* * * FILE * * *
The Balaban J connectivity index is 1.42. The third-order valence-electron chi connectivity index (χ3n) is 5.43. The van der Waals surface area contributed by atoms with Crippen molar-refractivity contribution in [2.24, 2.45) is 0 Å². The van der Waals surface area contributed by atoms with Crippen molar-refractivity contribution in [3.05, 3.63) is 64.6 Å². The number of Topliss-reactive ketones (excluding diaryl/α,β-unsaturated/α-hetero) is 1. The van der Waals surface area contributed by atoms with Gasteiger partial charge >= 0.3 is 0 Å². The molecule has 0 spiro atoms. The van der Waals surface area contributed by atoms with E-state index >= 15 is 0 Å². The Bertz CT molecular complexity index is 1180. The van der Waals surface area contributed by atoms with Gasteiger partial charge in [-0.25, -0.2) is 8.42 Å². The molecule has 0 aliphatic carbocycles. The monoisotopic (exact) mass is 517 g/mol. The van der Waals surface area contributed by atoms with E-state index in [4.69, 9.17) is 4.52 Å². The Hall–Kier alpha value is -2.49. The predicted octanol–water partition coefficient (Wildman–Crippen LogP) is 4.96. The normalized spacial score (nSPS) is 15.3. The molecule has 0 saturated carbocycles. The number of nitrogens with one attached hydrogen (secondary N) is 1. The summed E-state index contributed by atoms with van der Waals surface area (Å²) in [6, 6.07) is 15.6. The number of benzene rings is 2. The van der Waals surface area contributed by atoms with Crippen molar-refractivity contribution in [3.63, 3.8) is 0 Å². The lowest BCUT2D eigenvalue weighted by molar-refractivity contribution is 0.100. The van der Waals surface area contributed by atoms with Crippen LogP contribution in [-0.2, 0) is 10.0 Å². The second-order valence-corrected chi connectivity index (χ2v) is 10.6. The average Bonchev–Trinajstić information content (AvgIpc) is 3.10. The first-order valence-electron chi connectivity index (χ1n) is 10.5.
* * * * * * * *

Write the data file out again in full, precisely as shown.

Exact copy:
The Balaban J connectivity index is 1.42. The third-order valence-electron chi connectivity index (χ3n) is 5.43. The van der Waals surface area contributed by atoms with Crippen molar-refractivity contribution in [2.24, 2.45) is 0 Å². The van der Waals surface area contributed by atoms with Crippen molar-refractivity contribution in [3.05, 3.63) is 64.6 Å². The number of Topliss-reactive ketones (excluding diaryl/α,β-unsaturated/α-hetero) is 1. The van der Waals surface area contributed by atoms with Gasteiger partial charge >= 0.3 is 0 Å². The molecule has 0 spiro atoms. The van der Waals surface area contributed by atoms with E-state index >= 15 is 0 Å². The Bertz CT molecular complexity index is 1180. The van der Waals surface area contributed by atoms with Gasteiger partial charge in [-0.25, -0.2) is 8.42 Å². The molecule has 0 aliphatic carbocycles. The monoisotopic (exact) mass is 517 g/mol. The van der Waals surface area contributed by atoms with E-state index in [4.69, 9.17) is 4.52 Å². The Hall–Kier alpha value is -2.49. The predicted octanol–water partition coefficient (Wildman–Crippen LogP) is 4.96. The normalized spacial score (nSPS) is 15.3. The molecule has 0 saturated carbocycles. The number of nitrogens with one attached hydrogen (secondary N) is 1. The summed E-state index contributed by atoms with van der Waals surface area (Å²) in [6, 6.07) is 15.6. The number of benzene rings is 2. The van der Waals surface area contributed by atoms with Crippen molar-refractivity contribution in [3.63, 3.8) is 0 Å². The lowest BCUT2D eigenvalue weighted by molar-refractivity contribution is 0.100. The van der Waals surface area contributed by atoms with Crippen LogP contribution in [-0.2, 0) is 10.0 Å². The second-order valence-corrected chi connectivity index (χ2v) is 10.6. The average Bonchev–Trinajstić information content (AvgIpc) is 3.10. The first-order valence-electron chi connectivity index (χ1n) is 10.5.